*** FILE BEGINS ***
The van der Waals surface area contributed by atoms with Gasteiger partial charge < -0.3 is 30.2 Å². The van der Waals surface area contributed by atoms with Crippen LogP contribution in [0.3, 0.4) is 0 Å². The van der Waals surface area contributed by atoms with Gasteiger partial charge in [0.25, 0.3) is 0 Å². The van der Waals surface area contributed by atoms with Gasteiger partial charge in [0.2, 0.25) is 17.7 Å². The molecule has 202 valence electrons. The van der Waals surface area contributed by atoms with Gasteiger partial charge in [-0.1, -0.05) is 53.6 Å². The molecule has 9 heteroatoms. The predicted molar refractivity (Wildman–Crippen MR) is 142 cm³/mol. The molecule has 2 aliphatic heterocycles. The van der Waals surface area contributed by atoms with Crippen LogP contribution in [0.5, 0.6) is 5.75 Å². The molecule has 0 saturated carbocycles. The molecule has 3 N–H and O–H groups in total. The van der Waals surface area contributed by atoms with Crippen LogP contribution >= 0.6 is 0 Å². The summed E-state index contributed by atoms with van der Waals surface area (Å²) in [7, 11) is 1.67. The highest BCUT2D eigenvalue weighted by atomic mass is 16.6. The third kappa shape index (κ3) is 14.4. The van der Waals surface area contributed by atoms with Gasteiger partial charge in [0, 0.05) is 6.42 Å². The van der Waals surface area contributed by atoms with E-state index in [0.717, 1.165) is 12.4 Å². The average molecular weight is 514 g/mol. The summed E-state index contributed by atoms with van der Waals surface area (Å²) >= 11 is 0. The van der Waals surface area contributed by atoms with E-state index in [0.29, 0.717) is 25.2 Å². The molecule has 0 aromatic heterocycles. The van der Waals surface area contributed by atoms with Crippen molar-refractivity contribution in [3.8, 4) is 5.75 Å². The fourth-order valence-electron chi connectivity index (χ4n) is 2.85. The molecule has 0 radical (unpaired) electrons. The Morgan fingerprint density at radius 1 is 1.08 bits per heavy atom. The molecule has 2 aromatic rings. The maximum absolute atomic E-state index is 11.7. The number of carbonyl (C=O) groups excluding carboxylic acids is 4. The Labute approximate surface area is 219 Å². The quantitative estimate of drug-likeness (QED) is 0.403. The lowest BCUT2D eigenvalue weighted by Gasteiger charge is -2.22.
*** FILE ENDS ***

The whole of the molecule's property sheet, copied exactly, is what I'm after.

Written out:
The van der Waals surface area contributed by atoms with Gasteiger partial charge < -0.3 is 30.2 Å². The van der Waals surface area contributed by atoms with Crippen LogP contribution in [0.3, 0.4) is 0 Å². The van der Waals surface area contributed by atoms with Gasteiger partial charge in [0.25, 0.3) is 0 Å². The van der Waals surface area contributed by atoms with Gasteiger partial charge in [0.2, 0.25) is 17.7 Å². The molecule has 202 valence electrons. The van der Waals surface area contributed by atoms with Gasteiger partial charge in [-0.1, -0.05) is 53.6 Å². The molecule has 9 heteroatoms. The predicted molar refractivity (Wildman–Crippen MR) is 142 cm³/mol. The molecule has 2 aliphatic heterocycles. The van der Waals surface area contributed by atoms with Crippen LogP contribution in [0.5, 0.6) is 5.75 Å². The molecule has 0 saturated carbocycles. The molecule has 3 N–H and O–H groups in total. The van der Waals surface area contributed by atoms with Crippen LogP contribution >= 0.6 is 0 Å². The summed E-state index contributed by atoms with van der Waals surface area (Å²) in [7, 11) is 1.67. The highest BCUT2D eigenvalue weighted by atomic mass is 16.6. The third kappa shape index (κ3) is 14.4. The van der Waals surface area contributed by atoms with Gasteiger partial charge in [0, 0.05) is 6.42 Å². The van der Waals surface area contributed by atoms with E-state index in [0.717, 1.165) is 12.4 Å². The average molecular weight is 514 g/mol. The summed E-state index contributed by atoms with van der Waals surface area (Å²) >= 11 is 0. The van der Waals surface area contributed by atoms with E-state index in [0.29, 0.717) is 25.2 Å². The molecule has 0 aromatic heterocycles. The van der Waals surface area contributed by atoms with Crippen molar-refractivity contribution in [3.8, 4) is 5.75 Å². The fourth-order valence-electron chi connectivity index (χ4n) is 2.85. The molecule has 0 radical (unpaired) electrons. The Morgan fingerprint density at radius 1 is 1.08 bits per heavy atom. The molecule has 2 aromatic rings. The maximum absolute atomic E-state index is 11.7. The number of carbonyl (C=O) groups excluding carboxylic acids is 4. The Labute approximate surface area is 219 Å². The quantitative estimate of drug-likeness (QED) is 0.403. The lowest BCUT2D eigenvalue weighted by Gasteiger charge is -2.22.